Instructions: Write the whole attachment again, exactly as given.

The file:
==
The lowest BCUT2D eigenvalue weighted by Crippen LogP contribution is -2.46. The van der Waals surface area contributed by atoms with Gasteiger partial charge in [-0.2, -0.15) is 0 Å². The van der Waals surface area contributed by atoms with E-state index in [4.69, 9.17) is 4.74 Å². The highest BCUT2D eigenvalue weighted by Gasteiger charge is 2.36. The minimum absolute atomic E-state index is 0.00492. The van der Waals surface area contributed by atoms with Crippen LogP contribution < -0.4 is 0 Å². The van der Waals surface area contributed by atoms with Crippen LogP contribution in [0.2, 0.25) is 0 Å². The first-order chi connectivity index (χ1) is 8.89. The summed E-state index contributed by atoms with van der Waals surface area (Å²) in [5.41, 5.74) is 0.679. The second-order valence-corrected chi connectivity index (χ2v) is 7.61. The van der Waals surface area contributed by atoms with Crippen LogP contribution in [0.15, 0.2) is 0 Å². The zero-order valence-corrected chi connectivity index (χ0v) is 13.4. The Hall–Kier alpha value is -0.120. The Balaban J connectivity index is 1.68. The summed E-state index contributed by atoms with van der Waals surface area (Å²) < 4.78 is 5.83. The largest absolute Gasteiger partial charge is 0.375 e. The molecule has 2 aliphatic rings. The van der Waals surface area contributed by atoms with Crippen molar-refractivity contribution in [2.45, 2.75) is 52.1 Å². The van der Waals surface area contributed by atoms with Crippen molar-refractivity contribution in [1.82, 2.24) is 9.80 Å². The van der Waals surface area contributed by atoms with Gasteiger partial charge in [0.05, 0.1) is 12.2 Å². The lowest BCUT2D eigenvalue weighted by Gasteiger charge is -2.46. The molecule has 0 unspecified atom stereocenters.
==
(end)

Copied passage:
The lowest BCUT2D eigenvalue weighted by Crippen LogP contribution is -2.46. The van der Waals surface area contributed by atoms with Gasteiger partial charge in [-0.2, -0.15) is 0 Å². The van der Waals surface area contributed by atoms with E-state index in [4.69, 9.17) is 4.74 Å². The highest BCUT2D eigenvalue weighted by Gasteiger charge is 2.36. The minimum absolute atomic E-state index is 0.00492. The van der Waals surface area contributed by atoms with Crippen LogP contribution < -0.4 is 0 Å². The van der Waals surface area contributed by atoms with Crippen LogP contribution in [0.2, 0.25) is 0 Å². The first-order chi connectivity index (χ1) is 8.89. The summed E-state index contributed by atoms with van der Waals surface area (Å²) in [5.41, 5.74) is 0.679. The second-order valence-corrected chi connectivity index (χ2v) is 7.61. The van der Waals surface area contributed by atoms with Crippen LogP contribution in [0.15, 0.2) is 0 Å². The zero-order valence-corrected chi connectivity index (χ0v) is 13.4. The Hall–Kier alpha value is -0.120. The Balaban J connectivity index is 1.68. The summed E-state index contributed by atoms with van der Waals surface area (Å²) < 4.78 is 5.83. The largest absolute Gasteiger partial charge is 0.375 e. The molecule has 2 aliphatic rings. The van der Waals surface area contributed by atoms with Crippen molar-refractivity contribution in [2.45, 2.75) is 52.1 Å². The van der Waals surface area contributed by atoms with Crippen molar-refractivity contribution in [1.82, 2.24) is 9.80 Å². The van der Waals surface area contributed by atoms with Gasteiger partial charge in [0.05, 0.1) is 12.2 Å². The lowest BCUT2D eigenvalue weighted by Gasteiger charge is -2.46. The molecule has 0 unspecified atom stereocenters.